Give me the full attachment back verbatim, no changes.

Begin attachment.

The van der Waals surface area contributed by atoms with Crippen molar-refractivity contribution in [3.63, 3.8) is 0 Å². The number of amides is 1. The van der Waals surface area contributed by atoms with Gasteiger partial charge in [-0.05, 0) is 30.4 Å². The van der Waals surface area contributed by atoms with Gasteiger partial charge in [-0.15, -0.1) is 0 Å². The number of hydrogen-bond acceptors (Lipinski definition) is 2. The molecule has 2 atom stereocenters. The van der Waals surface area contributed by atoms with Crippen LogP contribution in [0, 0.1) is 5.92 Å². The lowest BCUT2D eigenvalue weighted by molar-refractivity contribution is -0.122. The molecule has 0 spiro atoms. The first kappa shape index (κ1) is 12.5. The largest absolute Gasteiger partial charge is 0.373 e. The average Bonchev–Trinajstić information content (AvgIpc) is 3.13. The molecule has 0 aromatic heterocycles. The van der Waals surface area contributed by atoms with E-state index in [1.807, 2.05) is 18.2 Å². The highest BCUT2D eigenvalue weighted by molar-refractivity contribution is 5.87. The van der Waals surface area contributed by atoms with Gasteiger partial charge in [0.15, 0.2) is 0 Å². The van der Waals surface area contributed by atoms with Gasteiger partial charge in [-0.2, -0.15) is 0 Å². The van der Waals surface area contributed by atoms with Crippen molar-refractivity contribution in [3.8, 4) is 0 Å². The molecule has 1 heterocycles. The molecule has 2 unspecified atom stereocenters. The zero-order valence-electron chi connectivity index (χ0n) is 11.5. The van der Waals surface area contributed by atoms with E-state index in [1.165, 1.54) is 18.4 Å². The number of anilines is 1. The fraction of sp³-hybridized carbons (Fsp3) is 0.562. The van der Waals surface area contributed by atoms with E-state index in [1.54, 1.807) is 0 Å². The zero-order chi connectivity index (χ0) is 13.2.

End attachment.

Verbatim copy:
The van der Waals surface area contributed by atoms with Crippen molar-refractivity contribution in [3.63, 3.8) is 0 Å². The number of amides is 1. The van der Waals surface area contributed by atoms with Gasteiger partial charge in [-0.05, 0) is 30.4 Å². The van der Waals surface area contributed by atoms with Gasteiger partial charge in [-0.15, -0.1) is 0 Å². The number of hydrogen-bond acceptors (Lipinski definition) is 2. The molecule has 2 atom stereocenters. The van der Waals surface area contributed by atoms with Crippen LogP contribution in [0, 0.1) is 5.92 Å². The lowest BCUT2D eigenvalue weighted by molar-refractivity contribution is -0.122. The molecule has 0 spiro atoms. The first kappa shape index (κ1) is 12.5. The largest absolute Gasteiger partial charge is 0.373 e. The average Bonchev–Trinajstić information content (AvgIpc) is 3.13. The molecule has 0 aromatic heterocycles. The van der Waals surface area contributed by atoms with E-state index in [1.807, 2.05) is 18.2 Å². The highest BCUT2D eigenvalue weighted by molar-refractivity contribution is 5.87. The van der Waals surface area contributed by atoms with Gasteiger partial charge in [0.15, 0.2) is 0 Å². The van der Waals surface area contributed by atoms with Gasteiger partial charge in [-0.2, -0.15) is 0 Å². The van der Waals surface area contributed by atoms with Crippen molar-refractivity contribution in [3.8, 4) is 0 Å². The molecule has 1 heterocycles. The molecule has 2 unspecified atom stereocenters. The zero-order valence-electron chi connectivity index (χ0n) is 11.5. The van der Waals surface area contributed by atoms with E-state index in [1.165, 1.54) is 18.4 Å². The number of anilines is 1. The fraction of sp³-hybridized carbons (Fsp3) is 0.562. The van der Waals surface area contributed by atoms with E-state index in [1.54, 1.807) is 0 Å². The zero-order chi connectivity index (χ0) is 13.2.